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While Bigelow and Boal’s Detroit contains many black people, it lacks a black community. Apart from a scene of the singing group Dramatics waiting to go on stage, we don’t see people having fun or with their families or really any aspect of black life in the city. The movie opens in an illegal after-hours bar but provides no context about it. That night people had gathered to celebrate the safe return of two men from Vietnam ― but the sense of joy and revelry is left out.

And in an act of resistance, when cops raided the bar at 4:00 am, patrons refused to disperse. This was a political act. Because many Detroit entertainment venues and restaurants during this time barred black people and black business owners had difficulty securing capital and acquiring permits for an official establishment, many working class black people socialized in these venues. Police regularly raided them ― and these raids had been a chief source of frustration before the uprising. July 23rd was the third time this establishment was raided in less than two years. People had reached their breaking point. But the movie doesn’t offer any of this. It is not long before we see a couple of black kids stealing a bicycle and then one throws a Molotov cocktail. Bigelow’s Detroiters are angry, alienated, unthinking and apolitical. The film cuts straight to mayhem and violence.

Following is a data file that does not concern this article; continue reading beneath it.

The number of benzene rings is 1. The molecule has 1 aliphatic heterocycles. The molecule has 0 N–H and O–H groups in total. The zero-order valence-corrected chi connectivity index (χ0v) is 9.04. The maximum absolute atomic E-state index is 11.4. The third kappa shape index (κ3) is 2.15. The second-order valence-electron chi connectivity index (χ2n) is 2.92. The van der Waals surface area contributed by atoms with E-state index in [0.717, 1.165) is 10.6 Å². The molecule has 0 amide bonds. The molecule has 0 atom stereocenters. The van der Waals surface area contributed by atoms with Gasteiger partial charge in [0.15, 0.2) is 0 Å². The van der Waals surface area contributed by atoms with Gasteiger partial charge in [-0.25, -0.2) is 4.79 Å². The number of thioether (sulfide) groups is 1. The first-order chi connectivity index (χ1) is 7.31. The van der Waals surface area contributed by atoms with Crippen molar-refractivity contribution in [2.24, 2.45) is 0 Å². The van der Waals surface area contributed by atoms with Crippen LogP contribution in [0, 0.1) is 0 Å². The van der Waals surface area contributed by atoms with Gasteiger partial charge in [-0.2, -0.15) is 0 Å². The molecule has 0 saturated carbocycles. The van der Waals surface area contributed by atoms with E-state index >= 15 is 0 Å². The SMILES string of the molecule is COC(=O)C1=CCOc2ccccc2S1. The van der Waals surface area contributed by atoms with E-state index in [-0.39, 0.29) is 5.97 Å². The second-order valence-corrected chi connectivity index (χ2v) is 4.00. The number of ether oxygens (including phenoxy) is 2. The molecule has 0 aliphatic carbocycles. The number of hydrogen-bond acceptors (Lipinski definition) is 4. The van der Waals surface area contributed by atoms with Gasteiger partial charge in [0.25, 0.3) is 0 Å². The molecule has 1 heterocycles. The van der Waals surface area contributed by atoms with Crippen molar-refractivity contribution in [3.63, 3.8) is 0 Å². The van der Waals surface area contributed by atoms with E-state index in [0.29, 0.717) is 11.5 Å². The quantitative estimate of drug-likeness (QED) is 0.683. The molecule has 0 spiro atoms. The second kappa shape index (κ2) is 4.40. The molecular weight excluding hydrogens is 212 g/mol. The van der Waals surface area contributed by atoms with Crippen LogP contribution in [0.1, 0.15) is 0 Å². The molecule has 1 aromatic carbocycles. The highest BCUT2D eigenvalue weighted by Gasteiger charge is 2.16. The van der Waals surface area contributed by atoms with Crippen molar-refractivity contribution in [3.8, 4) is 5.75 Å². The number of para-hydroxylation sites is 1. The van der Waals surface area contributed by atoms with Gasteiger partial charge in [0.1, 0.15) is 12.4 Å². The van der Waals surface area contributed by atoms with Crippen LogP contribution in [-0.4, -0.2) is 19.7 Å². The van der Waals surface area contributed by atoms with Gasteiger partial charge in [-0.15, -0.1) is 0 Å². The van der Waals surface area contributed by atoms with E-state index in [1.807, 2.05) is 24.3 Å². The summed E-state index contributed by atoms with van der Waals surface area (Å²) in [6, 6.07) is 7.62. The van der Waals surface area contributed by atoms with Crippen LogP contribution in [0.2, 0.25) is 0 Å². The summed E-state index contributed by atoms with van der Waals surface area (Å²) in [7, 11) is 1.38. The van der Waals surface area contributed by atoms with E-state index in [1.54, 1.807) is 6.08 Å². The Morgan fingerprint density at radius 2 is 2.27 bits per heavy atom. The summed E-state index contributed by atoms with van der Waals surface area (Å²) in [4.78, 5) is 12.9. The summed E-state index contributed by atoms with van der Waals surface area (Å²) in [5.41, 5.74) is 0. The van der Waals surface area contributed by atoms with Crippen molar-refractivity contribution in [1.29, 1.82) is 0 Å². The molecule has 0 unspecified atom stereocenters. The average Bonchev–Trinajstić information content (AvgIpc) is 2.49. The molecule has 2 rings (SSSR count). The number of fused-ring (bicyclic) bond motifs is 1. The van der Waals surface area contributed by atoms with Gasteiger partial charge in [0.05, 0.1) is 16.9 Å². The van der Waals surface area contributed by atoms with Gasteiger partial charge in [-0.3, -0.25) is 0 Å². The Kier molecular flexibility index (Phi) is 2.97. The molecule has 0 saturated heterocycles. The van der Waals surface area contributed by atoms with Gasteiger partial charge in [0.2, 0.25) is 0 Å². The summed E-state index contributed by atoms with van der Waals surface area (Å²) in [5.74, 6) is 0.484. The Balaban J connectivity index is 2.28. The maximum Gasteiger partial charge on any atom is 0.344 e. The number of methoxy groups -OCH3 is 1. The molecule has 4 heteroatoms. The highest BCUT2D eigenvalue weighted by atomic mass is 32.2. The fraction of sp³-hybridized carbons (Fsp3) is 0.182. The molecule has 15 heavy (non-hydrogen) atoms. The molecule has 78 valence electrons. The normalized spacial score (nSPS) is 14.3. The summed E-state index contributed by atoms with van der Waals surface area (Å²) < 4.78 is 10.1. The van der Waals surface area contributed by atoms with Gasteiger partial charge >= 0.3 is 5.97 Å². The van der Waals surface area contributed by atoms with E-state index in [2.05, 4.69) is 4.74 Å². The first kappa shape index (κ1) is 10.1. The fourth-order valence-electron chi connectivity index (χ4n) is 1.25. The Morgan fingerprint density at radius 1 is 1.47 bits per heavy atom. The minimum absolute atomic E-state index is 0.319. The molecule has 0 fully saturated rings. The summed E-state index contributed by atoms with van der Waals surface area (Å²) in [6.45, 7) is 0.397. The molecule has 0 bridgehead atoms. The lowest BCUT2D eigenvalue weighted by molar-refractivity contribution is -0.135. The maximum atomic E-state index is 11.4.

full: http://m.huffpost.com/us/entry/us_5988570be4b0f2c7d93f5744/
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